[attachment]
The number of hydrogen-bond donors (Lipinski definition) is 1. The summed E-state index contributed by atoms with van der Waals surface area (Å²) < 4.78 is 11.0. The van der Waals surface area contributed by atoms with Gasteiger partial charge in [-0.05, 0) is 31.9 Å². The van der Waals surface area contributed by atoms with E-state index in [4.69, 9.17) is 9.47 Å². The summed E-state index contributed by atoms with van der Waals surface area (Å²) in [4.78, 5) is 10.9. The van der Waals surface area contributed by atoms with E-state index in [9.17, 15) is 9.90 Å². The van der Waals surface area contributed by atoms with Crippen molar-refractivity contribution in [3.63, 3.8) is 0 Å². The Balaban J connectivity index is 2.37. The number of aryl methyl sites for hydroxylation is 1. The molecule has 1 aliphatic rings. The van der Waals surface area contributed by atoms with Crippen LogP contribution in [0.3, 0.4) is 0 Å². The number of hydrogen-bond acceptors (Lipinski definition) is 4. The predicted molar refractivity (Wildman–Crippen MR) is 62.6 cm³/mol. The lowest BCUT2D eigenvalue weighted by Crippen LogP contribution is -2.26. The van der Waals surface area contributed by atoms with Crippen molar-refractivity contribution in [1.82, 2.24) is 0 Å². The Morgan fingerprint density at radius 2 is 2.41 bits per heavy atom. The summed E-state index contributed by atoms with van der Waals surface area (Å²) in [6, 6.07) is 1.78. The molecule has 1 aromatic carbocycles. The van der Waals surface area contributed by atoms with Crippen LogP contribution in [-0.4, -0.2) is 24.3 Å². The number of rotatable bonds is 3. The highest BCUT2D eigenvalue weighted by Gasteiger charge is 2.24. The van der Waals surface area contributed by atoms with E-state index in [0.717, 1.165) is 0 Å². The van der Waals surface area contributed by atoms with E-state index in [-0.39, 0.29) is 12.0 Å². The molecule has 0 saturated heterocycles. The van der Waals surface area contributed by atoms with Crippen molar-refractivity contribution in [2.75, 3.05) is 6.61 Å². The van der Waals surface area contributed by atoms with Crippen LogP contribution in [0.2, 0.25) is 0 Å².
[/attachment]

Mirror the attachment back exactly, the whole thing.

The number of hydrogen-bond donors (Lipinski definition) is 1. The summed E-state index contributed by atoms with van der Waals surface area (Å²) < 4.78 is 11.0. The van der Waals surface area contributed by atoms with Gasteiger partial charge in [-0.05, 0) is 31.9 Å². The van der Waals surface area contributed by atoms with E-state index in [4.69, 9.17) is 9.47 Å². The summed E-state index contributed by atoms with van der Waals surface area (Å²) in [4.78, 5) is 10.9. The van der Waals surface area contributed by atoms with E-state index in [9.17, 15) is 9.90 Å². The van der Waals surface area contributed by atoms with Crippen molar-refractivity contribution in [3.63, 3.8) is 0 Å². The Balaban J connectivity index is 2.37. The number of aryl methyl sites for hydroxylation is 1. The molecule has 1 aliphatic rings. The van der Waals surface area contributed by atoms with Crippen LogP contribution in [0.3, 0.4) is 0 Å². The number of hydrogen-bond acceptors (Lipinski definition) is 4. The predicted molar refractivity (Wildman–Crippen MR) is 62.6 cm³/mol. The lowest BCUT2D eigenvalue weighted by Crippen LogP contribution is -2.26. The van der Waals surface area contributed by atoms with Crippen molar-refractivity contribution in [1.82, 2.24) is 0 Å². The Morgan fingerprint density at radius 2 is 2.41 bits per heavy atom. The summed E-state index contributed by atoms with van der Waals surface area (Å²) in [6, 6.07) is 1.78. The molecule has 1 aromatic carbocycles. The van der Waals surface area contributed by atoms with Crippen LogP contribution in [-0.4, -0.2) is 24.3 Å². The number of rotatable bonds is 3. The highest BCUT2D eigenvalue weighted by Gasteiger charge is 2.24. The van der Waals surface area contributed by atoms with E-state index in [0.717, 1.165) is 0 Å². The van der Waals surface area contributed by atoms with E-state index in [-0.39, 0.29) is 12.0 Å². The molecule has 0 saturated heterocycles. The van der Waals surface area contributed by atoms with Crippen molar-refractivity contribution in [2.75, 3.05) is 6.61 Å². The van der Waals surface area contributed by atoms with Crippen LogP contribution in [0.2, 0.25) is 0 Å².